Following a rather high-profile failure for Windows 10’s Edge browser at Pwn2Own which we reported on earlier this week, Microsoft has come back out of its corner with fighting talk of tightening the browser’s sandbox security.
For the uninitiated, a sandbox simply means running something isolated from the rest of the system – in its own little self-contained ‘box’ – with the intention being to ensure that an attack on that software can’t be further leveraged to reach the user’s PC at large.
So what’s Microsoft doing to ensure better security? First off, the Edge team has reduced the ‘attack surface’ of the browser’s sandbox, minimizing the amount of code available for an attacker to attempt to exploit, and fine-tuning Edge’s sandbox to be a “much tighter fit to the functional needs of the software”.
Microsoft explains in a blog post: “That is a lot of work, which is why this is not how the UWP [Universal Windows Platform] works. But because web browsers are among some of the most threatened software there is, it is worth it in this case.”
The firm also made it clear that the browser’s Flash app container has undergone a similar process of hand-tuning to tighten it up, because as you’re probably aware, Flash is an often-used attack vector.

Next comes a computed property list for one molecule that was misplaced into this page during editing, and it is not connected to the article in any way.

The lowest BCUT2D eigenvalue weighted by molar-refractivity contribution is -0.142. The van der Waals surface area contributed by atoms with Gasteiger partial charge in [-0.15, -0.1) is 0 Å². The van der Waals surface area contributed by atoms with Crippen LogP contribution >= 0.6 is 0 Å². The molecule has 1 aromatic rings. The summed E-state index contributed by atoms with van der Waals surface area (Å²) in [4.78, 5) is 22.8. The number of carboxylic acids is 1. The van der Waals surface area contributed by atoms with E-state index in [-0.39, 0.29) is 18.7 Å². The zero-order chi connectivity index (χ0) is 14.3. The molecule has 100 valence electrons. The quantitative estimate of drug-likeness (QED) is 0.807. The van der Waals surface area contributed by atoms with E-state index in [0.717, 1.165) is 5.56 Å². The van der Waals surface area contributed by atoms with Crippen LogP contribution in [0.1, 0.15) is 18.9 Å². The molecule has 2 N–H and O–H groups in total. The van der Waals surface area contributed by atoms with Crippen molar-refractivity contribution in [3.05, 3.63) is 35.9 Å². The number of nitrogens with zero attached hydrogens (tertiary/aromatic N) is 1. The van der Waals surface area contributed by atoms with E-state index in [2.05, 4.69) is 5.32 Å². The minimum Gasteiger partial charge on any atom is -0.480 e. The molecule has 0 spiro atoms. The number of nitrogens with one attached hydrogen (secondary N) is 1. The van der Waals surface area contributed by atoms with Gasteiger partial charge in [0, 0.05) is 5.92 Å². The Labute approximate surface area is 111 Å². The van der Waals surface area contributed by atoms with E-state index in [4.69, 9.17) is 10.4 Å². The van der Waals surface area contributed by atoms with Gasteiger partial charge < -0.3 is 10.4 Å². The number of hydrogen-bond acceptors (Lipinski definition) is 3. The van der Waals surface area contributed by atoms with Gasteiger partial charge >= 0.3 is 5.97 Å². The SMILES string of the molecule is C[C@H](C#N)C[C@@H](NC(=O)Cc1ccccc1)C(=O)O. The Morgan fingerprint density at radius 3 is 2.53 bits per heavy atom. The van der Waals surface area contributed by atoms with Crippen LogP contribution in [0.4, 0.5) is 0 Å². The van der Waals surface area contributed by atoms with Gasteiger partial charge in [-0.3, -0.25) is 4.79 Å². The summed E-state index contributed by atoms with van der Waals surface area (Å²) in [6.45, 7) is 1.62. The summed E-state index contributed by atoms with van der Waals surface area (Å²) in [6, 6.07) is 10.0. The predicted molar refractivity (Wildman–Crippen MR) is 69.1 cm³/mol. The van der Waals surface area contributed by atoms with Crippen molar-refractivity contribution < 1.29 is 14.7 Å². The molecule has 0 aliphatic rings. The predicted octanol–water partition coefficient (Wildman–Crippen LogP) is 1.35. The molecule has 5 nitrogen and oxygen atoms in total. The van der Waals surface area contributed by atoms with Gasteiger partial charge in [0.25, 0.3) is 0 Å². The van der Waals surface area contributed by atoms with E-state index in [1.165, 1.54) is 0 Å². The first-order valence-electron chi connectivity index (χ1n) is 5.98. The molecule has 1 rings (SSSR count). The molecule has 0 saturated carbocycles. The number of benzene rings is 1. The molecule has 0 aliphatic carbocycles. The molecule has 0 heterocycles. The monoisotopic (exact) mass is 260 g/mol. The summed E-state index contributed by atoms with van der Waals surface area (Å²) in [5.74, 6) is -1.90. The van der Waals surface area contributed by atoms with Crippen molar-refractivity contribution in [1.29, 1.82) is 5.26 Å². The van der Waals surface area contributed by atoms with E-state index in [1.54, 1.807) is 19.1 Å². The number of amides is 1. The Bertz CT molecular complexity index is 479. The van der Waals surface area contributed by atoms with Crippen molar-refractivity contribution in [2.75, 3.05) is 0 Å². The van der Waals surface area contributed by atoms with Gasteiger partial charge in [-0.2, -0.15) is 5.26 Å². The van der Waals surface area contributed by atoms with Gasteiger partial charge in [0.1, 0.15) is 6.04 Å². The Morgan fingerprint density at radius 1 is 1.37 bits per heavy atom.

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Going for brokers
Microsoft further talked about improved countermeasures regarding Edge’s ‘brokers’ – code which allows access to resources on the PC when necessary (such as granting access to a specific file on the computer – and only that file – if you’re uploading it via the browser).
Hacking a broker is a potential method of being able to escape from the sandbox, and the firm noted that the aforementioned tightening of the sandbox cut off access to many brokers, leaving less opportunity for exploits – and furthermore, a number of fresh exploit mitigation technologies have been applied to said brokers.
The net result being that escaping the sandbox by exploiting a broker interface is a much less likely prospect.
With all these measures and some further tweaking, Microsoft is claiming that Edge’s tighter sandbox has a ‘significantly’ reduced attack surface.
The software giant said: “While attack surface reduction does not guarantee that an attacker cannot escape the sandbox, it does dramatically reduce the opportunities for attack, much like reducing the number of windows and doors in a fortress.”
As already mentioned, when it came to the Pwn2Own hacking extravaganza, Microsoft Edge proved to be the least secure browser, being exploited five times – a long way off first-place Chrome which kept a clean sheet from attackers.
Via: On MSFT
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